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Lenovo ThinkBook Plus Gen 3 review
Lenovo's dual-screen laptop adds a suite of useful productivity features, but it's not ideal for the one audience it targets: creatives.
Before we dive into the review, I’d like to disclose something: as far as I know, you can’t actually buy this laptop.
I wrote this review months ago before offering it to CNN Underscored. They agreed to publish it, but I never had a chance to reformat it to fit their style. I had gone back a couple weeks ago to do so, but noticed that I couldn’t find a retail listing where you could buy it. There was one point when you could get it, but it seems that Lenovo has marked it “out of stock” on its website, while third-party retailers don’t seem to be carrying it at all. (I did see a few eBay listings, but none of them came off as trustworthy to me.)
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So, instead of giving Underscored a review on a product you can’t buy, I took the draft back and decided to publish it here. Why? Because I think it‘s still worth sharing. Even though you can’t buy it anywhere, this is one of the most interesting laptops I’ve reviewed in recent memory, with big ambitions and a variety of use cases. And at the end of the day, who doesn’t like to read about quirky laptops with weird designs?
Okay, the ThinkBook Plus Gen 3. Let’s dive in.
Weird laptops have gone somewhat mainstream thanks to companies like Asus and Dell continuing to experiment with funky form factors, dual screens, and bleeding-edge technologies. But whereas those two companies have been in the spotlight a lot more over the past few years, Lenovo has famously been at the forefront of developing weird laptops and experimental designs. The ThinkBook Plus Gen 3 is yet another example of that.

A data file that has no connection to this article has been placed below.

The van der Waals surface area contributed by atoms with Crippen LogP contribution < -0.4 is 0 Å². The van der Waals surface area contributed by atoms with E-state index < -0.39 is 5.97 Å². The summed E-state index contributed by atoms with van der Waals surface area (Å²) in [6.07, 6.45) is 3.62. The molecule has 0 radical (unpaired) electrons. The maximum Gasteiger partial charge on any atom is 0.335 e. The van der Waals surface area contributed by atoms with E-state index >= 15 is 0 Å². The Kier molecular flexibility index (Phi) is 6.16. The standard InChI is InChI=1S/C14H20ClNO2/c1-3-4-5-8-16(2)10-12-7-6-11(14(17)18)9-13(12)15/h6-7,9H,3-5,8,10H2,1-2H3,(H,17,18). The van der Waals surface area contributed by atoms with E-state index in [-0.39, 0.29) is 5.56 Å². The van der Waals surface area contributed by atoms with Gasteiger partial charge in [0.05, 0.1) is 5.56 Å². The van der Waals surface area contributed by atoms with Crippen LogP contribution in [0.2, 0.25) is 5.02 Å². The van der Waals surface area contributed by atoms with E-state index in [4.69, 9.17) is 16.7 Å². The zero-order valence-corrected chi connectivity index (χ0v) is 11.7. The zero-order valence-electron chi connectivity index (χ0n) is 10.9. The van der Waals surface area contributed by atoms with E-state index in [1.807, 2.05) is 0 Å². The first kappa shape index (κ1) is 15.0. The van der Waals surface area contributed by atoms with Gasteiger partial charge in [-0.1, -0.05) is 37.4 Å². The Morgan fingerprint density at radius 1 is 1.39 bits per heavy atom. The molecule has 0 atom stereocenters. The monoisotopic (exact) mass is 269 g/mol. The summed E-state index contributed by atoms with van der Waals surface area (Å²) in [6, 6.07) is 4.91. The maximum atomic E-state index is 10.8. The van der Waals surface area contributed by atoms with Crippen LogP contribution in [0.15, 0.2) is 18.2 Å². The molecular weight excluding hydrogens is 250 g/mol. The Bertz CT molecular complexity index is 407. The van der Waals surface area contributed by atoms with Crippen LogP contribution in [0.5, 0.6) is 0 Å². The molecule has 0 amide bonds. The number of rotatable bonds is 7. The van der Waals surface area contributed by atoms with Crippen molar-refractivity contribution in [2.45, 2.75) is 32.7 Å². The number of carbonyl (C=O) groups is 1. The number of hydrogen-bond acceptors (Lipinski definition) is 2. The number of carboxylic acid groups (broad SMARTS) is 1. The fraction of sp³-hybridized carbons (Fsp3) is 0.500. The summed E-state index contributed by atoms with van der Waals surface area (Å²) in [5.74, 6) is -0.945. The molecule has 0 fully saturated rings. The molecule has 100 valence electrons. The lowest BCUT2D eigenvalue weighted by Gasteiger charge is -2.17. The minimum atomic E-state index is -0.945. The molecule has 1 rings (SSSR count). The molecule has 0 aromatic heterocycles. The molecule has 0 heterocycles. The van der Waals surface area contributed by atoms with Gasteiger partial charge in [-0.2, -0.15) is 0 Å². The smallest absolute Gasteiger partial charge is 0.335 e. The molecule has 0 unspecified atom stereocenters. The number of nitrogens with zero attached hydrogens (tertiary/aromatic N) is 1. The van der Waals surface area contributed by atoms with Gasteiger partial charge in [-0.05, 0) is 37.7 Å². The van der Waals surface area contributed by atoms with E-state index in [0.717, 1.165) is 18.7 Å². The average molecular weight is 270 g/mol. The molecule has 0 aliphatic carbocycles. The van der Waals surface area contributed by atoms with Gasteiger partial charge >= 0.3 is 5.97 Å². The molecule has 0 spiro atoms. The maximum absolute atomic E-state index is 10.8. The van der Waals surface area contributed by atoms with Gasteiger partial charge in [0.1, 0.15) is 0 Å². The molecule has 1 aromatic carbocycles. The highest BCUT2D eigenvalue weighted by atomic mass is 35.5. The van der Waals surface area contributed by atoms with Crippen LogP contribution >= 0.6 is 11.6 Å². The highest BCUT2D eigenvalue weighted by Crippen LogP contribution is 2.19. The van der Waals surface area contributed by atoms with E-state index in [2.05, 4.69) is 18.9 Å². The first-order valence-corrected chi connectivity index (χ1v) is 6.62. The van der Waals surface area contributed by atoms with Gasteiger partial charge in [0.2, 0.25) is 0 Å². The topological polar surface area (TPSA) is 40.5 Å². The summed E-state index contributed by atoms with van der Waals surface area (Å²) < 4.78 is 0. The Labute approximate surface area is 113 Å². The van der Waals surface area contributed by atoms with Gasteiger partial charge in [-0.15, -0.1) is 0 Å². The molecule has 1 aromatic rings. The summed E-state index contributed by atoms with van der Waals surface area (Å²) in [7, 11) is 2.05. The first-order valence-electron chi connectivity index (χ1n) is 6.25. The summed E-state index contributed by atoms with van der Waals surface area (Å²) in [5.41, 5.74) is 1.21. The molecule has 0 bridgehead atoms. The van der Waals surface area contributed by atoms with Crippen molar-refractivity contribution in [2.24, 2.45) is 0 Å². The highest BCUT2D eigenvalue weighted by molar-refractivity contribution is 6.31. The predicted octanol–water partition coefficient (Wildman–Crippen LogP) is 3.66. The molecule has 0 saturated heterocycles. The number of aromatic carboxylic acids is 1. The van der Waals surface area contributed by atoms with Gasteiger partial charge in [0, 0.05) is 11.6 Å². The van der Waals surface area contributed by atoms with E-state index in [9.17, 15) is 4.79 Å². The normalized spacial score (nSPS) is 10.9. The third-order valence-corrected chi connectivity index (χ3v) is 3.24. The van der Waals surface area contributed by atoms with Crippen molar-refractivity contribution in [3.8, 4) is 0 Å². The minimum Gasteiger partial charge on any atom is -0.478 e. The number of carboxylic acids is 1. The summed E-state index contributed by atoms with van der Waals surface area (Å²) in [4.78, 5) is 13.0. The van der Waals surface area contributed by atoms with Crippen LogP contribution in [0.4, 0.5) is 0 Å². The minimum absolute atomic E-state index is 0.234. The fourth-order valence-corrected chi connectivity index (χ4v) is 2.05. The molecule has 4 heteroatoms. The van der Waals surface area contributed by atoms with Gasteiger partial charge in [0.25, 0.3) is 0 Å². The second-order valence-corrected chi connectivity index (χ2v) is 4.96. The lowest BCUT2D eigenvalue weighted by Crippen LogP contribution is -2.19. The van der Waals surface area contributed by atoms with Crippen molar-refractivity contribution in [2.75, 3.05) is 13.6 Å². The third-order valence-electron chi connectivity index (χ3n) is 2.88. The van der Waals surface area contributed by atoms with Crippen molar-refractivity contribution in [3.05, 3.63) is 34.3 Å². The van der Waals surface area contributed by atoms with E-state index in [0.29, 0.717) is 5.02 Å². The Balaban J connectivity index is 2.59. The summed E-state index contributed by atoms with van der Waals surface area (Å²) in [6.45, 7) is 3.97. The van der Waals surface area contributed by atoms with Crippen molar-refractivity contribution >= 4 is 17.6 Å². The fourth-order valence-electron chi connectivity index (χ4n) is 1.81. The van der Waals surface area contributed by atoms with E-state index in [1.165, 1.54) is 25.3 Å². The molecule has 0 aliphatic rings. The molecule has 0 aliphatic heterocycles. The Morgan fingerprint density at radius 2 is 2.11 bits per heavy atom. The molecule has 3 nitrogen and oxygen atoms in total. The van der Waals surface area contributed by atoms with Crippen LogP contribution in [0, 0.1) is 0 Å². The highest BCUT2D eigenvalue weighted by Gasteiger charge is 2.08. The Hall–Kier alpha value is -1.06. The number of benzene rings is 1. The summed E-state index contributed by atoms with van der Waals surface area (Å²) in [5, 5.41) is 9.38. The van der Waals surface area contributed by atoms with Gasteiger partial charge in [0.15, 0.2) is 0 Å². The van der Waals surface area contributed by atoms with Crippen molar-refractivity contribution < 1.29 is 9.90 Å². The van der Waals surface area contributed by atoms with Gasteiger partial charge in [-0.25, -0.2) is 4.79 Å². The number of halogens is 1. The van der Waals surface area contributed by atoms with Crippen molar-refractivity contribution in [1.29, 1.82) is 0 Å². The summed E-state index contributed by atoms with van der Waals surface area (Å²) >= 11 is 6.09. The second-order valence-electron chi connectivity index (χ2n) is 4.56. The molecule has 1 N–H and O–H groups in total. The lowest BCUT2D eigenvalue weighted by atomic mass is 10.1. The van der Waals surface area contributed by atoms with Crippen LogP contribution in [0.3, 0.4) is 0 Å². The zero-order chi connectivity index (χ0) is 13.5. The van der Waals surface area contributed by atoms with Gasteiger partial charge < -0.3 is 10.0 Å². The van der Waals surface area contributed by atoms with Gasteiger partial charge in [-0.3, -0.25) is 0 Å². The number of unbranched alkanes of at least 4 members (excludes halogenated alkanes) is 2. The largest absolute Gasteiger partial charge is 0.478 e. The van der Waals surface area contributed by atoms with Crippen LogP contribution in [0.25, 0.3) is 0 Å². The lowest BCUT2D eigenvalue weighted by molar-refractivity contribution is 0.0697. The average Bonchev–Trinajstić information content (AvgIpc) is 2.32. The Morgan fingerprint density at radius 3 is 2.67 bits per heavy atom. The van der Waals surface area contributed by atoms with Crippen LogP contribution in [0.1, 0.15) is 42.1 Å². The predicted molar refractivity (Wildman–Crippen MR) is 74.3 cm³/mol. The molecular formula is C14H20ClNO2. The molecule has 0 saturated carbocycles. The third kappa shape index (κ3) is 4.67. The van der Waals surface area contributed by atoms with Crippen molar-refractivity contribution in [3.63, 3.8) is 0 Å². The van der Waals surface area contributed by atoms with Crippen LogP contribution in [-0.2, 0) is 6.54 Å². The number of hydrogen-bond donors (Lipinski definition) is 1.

The laptop, a third entry in the company’s whacky and whimsical ThinkBook Plus line, is eye-catching because of one feature in particular: a screen mounted to the right side of the keyboard deck. It’s essentially a blank canvas, morphing to whatever your workflow requires, whether that be an external monitor or a simple notepad.
Lenovo is targeting creators with this laptop given its versatility, widescreen main display, and varying selection of IO. But there’s just one problem: it’s underpowered. The specs of the ThinkBook Plus Gen 3 are more in line with that of a regular ThinkPad or other Windows laptop aimed at general consumers. There’s no discrete GPU, it gets pretty hot, and the battery life is disappointing.
That being said, if you’re okay with consumer-grade specs and carrying around a power adapter (and you’re fine with spending a few hundred dollars more than a similarly-specced machine), I actually think this ThinkBook is worth giving a whirl. No, it’s not a great value or the best laptop you can buy, but it adds a lot of versatility to your workflow that you simply can’t get from other laptops. You just need to live with its shortcomings, which are far from scarce.
Displays: Are two screens better than one?